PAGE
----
Wednesday, February 28, 2018

Woof! (Crunch)

Just when you thought it was safe to come out...

32 very funny Doritos commercials -- all featuring dogs!

Charley would approve.

I've done this's another classic batch of dog commercials.  (Subaru-related, these.) Plus, because it was wiped out of the listed post, Volkswagen's 'The Bark Side' Super Bowl commercial:

Tuesday, February 27, 2018

Last One In Is A Rotten Egg...

For all the Californians and Texans who've moved to Colorado...
     You've got two options:

*Drive like a maniac -- after all, you've got four-wheel-drive.

*Weld your hands to the steering wheel and don't go over 35 -- that white stuff is scary in any form. 

And here's what happens...

from LOL Funny via Pinterest

Sunday, February 25, 2018

Monday Stuff On the Way to Other Stuff: Relapsing -- And Photos

Oh joy -- the flu is back. 

This time, though, the cough is uppermost, with Misters Fever and Headache making occasional appearances. (As if they didn't have other people to pester...) Chores and jobs have to be done -- but only the bare minimum, and I'm exhausted when they're finished. We're back to essential errands only; haven't been to church or 'leisure' stuff, other than the Brick's birthday, for a month. (I had a heck of a time holding my eyes open during the Brick's birthday supper with the girls and Son #1 Thursday night. Went to bed, once we got home. Embarrassing.)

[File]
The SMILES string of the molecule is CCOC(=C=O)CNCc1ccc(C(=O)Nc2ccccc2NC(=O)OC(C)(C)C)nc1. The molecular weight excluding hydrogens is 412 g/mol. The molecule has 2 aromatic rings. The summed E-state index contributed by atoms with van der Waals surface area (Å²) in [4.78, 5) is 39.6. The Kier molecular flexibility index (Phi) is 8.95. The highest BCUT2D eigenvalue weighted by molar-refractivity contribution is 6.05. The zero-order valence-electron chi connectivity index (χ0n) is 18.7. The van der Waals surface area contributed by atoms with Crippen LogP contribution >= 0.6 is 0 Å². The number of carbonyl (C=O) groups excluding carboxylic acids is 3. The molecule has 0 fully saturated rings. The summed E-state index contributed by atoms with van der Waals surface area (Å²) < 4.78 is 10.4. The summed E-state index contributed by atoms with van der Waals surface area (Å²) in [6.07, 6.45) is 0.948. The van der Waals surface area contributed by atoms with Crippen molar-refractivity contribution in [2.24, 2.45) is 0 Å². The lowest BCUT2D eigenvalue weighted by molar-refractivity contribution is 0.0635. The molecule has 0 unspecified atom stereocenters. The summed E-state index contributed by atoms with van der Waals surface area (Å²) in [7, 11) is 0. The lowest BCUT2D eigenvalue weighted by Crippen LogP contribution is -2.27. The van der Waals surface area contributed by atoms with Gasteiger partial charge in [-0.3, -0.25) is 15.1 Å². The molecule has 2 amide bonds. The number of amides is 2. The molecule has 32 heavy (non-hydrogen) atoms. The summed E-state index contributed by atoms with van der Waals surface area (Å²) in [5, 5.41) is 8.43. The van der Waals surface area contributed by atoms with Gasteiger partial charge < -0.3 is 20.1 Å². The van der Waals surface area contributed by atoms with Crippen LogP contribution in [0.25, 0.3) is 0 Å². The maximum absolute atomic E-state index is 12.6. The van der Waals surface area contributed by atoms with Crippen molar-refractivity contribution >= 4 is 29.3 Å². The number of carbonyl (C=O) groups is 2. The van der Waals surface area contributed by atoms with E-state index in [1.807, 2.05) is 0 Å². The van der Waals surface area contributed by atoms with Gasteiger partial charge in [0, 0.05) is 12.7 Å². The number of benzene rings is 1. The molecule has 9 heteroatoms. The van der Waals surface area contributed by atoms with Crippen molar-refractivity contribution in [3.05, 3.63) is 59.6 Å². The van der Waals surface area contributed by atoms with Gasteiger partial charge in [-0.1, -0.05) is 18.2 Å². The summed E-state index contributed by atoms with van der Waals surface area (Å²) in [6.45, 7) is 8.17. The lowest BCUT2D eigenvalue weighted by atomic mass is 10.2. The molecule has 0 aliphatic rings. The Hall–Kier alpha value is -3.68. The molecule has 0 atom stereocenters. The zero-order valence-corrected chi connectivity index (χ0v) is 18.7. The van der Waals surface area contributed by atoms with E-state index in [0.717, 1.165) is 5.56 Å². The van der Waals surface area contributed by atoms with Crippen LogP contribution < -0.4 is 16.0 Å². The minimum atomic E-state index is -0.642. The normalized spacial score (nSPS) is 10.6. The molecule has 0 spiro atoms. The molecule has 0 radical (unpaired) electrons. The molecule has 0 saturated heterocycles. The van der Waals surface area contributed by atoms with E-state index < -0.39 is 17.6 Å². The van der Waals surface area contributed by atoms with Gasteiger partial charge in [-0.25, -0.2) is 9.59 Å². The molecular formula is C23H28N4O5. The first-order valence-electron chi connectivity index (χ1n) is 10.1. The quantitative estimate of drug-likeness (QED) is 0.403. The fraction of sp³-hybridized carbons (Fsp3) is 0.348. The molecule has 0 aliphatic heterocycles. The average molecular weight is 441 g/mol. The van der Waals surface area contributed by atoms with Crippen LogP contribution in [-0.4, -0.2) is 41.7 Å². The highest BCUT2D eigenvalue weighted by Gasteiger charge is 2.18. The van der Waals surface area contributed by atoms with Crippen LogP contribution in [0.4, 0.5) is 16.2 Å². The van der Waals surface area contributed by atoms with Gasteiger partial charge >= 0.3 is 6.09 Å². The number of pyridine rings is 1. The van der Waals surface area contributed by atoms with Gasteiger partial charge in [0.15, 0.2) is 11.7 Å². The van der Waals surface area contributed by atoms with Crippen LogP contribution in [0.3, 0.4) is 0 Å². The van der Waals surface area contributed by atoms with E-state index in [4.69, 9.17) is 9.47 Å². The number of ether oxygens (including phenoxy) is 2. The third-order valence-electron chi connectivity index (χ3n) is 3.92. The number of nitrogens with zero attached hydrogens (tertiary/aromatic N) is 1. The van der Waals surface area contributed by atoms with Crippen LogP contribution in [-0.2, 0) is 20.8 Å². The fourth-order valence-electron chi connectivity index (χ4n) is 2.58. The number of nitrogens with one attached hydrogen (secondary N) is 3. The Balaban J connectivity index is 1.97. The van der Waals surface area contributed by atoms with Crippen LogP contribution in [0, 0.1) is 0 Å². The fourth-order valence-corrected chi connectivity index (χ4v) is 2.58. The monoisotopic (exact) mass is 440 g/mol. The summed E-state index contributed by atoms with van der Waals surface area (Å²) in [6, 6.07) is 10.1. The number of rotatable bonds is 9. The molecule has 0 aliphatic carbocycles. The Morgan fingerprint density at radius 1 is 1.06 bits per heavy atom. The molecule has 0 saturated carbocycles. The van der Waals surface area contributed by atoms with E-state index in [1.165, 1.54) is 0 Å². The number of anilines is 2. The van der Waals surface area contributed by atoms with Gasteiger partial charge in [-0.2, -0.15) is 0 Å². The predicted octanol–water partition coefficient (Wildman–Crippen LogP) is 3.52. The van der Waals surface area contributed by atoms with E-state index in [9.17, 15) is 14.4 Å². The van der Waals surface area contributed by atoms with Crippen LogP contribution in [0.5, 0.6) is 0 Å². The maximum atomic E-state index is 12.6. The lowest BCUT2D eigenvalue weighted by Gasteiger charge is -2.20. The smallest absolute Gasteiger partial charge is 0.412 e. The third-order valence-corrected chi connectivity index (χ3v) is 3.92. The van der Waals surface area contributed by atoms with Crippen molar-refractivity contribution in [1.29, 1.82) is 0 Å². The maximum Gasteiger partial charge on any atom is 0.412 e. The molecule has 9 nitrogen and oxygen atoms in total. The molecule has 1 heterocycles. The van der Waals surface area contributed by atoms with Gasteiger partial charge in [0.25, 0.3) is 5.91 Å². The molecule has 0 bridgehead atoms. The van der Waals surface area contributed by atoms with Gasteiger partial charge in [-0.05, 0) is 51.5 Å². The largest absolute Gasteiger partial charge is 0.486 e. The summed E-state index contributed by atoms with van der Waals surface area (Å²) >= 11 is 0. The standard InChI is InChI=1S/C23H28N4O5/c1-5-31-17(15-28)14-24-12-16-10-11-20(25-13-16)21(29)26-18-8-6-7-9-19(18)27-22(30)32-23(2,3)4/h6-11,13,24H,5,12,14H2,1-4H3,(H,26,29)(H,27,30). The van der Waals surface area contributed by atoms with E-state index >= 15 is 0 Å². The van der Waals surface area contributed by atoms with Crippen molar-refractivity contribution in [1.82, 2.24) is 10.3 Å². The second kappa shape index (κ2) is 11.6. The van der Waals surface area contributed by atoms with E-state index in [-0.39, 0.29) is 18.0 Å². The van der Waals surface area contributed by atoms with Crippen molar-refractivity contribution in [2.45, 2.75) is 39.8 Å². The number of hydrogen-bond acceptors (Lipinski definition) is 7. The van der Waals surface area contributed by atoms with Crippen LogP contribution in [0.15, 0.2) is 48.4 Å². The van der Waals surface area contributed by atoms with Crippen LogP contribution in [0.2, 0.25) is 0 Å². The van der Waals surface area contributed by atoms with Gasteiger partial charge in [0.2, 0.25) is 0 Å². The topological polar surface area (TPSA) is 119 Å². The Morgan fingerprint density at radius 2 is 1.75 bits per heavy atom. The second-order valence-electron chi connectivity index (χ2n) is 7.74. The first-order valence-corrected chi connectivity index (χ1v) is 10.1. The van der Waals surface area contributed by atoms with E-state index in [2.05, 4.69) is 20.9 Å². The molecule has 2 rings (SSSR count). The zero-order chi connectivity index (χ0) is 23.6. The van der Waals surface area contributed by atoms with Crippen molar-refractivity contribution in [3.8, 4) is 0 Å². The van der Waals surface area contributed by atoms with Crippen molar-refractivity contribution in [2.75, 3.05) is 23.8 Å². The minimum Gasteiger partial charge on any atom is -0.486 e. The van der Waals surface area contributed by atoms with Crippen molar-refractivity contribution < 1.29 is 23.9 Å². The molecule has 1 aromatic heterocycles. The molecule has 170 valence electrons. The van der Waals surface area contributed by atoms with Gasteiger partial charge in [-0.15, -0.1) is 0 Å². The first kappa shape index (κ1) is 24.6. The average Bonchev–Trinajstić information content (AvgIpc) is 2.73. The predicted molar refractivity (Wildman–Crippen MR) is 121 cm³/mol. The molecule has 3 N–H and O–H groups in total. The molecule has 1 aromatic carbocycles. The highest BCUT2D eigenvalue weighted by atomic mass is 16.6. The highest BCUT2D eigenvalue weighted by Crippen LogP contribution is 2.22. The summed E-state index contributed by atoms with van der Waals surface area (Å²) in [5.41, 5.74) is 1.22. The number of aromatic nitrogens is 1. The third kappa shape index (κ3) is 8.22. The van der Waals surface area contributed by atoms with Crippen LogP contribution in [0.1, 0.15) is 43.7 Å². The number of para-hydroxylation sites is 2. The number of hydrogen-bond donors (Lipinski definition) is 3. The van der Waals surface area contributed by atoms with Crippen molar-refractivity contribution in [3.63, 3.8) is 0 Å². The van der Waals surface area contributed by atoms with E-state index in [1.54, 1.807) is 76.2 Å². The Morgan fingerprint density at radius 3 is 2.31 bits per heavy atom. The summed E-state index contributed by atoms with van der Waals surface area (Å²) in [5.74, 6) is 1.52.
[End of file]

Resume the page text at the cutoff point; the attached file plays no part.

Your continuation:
I also commune regularly with the porcelain throne. Does this mean that this nasty stuff is literally trying to get out of my body, any way it can? 

The good news is that our scouting trips produced some wonderful photos for the book-in-progress, Colorado's Mysterious Front Range. They even look slightly this one, of Sedalia, Colorado's 'hanging tree.' Ironically, it's in the courtyard of the town's finest restaurant. 

It may take a while to load -- meant for the book, not online.
David Brick photo

I have three days to finish up the photo package -- then it's on to continuing to write. I've already started planning, sorting and positioning. Whoo hoo!

Billy Graham died this past week -- a humble man of God. He would be pleased, I'd think, that at least one news outlet, instead of focusing on his 'accomplishments,' mentioned his favorite foods, instead: lemon cake with lard frosting, and canned pork & beans!
     Rev. Graham was 99.

The art of living simply -- or at least having morning coffee that way.  (From Funky Junk Interiors)

Biggest wipeouts of the Olympics.  You gotta feel for these people.

The USA women's hockey team wins gold! For the first time in twenty years, and over Canada, who had beaten them in two previous finals. It was a well-matched game, though...

A rent-your-own pizza truck!  Stokd Pizza works out of Denver, CO -- a very cool idea, if you're planning a catered event.